Local woman needs stimulator for normal life
Published 1:57 am Wednesday, January 18, 2012
An Andalusia woman battling cystic fibrosis and rheumatoid arthritis needs the community’s help in order to have a normal life again.
Twenty-three-year-old Heather Pinckard was diagnosed with cystic fibrosis at birth and was diagnosed a year ago with rheumatoid arthritis. Now she is in need of a gastric stimulator to help her stomach function properly.
Cystic fibrosis is a disease passed down through families that causes thick, sticky mucus to build up in the lungs, digestive tract, and other areas of the body. It is one of the most common chronic lung diseases in children and young adults. It is a life-threatening disorder. Rheumatoid arthritis (RA) is a long-term disease that leads to inflammation of the joints and surrounding tissues. It can also affect other organs.
“Her stomach only empties 50 percent in a four-hour time period,” her mom, Kay Henderson said. “She vomits all day and is nauseated 24-7.”
The vomiting and nausea has left Pinckard without much energy and frequent hospital stays.
“Last year she stayed in the hospital 208 days,” Henderson said. “This time, she’s been here six weeks.”
Henderson said her daughter must ingest 5,000 calories in order to get the equivalent of 1,200 calories in order to get close to the right amount of nutrition.
“But now, she’s not even getting that,” Henderson said. “It’s very important that she gets this stimulator. If she doesn’t get it her life will continue to deteriorate. It will help her live a more normal life.”
Pinckard said her body is in need of the stimulator.
“With the gastric stimulator, I’m going to be able to get the nutrition my body needs to function normally,” Pinckard said. “It’s not functioning enough to allow me to get the energy to function (normally). It’s really hard on me because I’m not able to constantly play with my daughter. I can’t chase her and do stuff like that.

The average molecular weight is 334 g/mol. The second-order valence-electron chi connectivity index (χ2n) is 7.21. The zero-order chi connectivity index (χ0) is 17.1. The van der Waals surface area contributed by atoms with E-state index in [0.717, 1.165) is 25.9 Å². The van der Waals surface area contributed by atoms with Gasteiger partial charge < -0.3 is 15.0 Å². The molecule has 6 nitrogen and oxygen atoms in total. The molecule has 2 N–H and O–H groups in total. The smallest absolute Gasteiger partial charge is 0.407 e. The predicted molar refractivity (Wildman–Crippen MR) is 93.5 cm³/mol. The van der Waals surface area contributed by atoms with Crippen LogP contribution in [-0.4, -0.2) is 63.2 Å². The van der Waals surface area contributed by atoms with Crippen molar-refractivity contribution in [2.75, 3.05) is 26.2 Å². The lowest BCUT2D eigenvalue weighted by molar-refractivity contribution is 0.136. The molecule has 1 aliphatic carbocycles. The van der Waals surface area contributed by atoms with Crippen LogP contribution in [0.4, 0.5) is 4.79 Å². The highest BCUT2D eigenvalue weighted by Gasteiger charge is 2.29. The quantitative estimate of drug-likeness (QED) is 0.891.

“When we have mommy-daughter time, I can take her outside, but I have to sit down, while she plays. I know she needs a mom who can play with her,” she said. “I’m hoping if I’m able to get the stimulator it will increase my stamina and that I can enjoy life with her. My issues are affecting her life. It doesn’t feel good when your daughter wakes up and asks ‘Are you OK?’ It’s not fair to me or her. So without it, I know I am going to go down hill.”
Overall, Pinckard said the stimulate will give her “hope” to have an “active” relationship with her daughter.
“I can’t even carry her because of the lack of nourishment,” she said. “People take for granted how they can carry and walk around with their children. I want to know that I have lived my life to the fullest I can.”
And while the gastric stimulator promises to make Pinckard’s life easier, it comes with a hefty price tag — $13,000, none of which her insurance will cover.
“The doctors and the hospital are willing to eat their cost,” Henderson said. “We are soliciting the company to see if they are willing to donate part of their profits, but we were told to get the money together.”
Residents interested in helping pay for the gastric stimulator are asked to make a donation at Wells Fargo under Debbie Kay Henderson benefit for Heather Pinckard.
For more information, call 222-8585, or Henderson at 804-1437.